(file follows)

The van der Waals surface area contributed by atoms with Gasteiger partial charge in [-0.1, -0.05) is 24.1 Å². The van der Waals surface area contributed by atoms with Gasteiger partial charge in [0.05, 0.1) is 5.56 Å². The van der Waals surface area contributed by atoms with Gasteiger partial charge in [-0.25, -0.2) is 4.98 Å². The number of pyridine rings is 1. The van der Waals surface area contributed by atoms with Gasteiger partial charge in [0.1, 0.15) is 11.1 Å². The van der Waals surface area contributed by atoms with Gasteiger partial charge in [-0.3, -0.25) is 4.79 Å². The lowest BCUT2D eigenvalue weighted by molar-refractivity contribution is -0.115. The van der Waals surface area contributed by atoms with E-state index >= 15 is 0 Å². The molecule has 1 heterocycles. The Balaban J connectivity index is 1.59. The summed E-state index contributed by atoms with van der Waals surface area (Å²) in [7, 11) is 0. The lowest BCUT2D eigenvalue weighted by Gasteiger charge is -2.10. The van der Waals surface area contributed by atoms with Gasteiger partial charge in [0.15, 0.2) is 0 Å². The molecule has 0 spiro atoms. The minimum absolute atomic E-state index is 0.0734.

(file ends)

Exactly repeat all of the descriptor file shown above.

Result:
The van der Waals surface area contributed by atoms with Gasteiger partial charge in [-0.1, -0.05) is 24.1 Å². The van der Waals surface area contributed by atoms with Gasteiger partial charge in [0.05, 0.1) is 5.56 Å². The van der Waals surface area contributed by atoms with Gasteiger partial charge in [-0.25, -0.2) is 4.98 Å². The number of pyridine rings is 1. The van der Waals surface area contributed by atoms with Gasteiger partial charge in [0.1, 0.15) is 11.1 Å². The van der Waals surface area contributed by atoms with Gasteiger partial charge in [-0.3, -0.25) is 4.79 Å². The lowest BCUT2D eigenvalue weighted by molar-refractivity contribution is -0.115. The van der Waals surface area contributed by atoms with E-state index >= 15 is 0 Å². The molecule has 1 heterocycles. The Balaban J connectivity index is 1.59. The summed E-state index contributed by atoms with van der Waals surface area (Å²) in [7, 11) is 0. The lowest BCUT2D eigenvalue weighted by Gasteiger charge is -2.10. The van der Waals surface area contributed by atoms with Gasteiger partial charge in [0.15, 0.2) is 0 Å². The molecule has 0 spiro atoms. The minimum absolute atomic E-state index is 0.0734.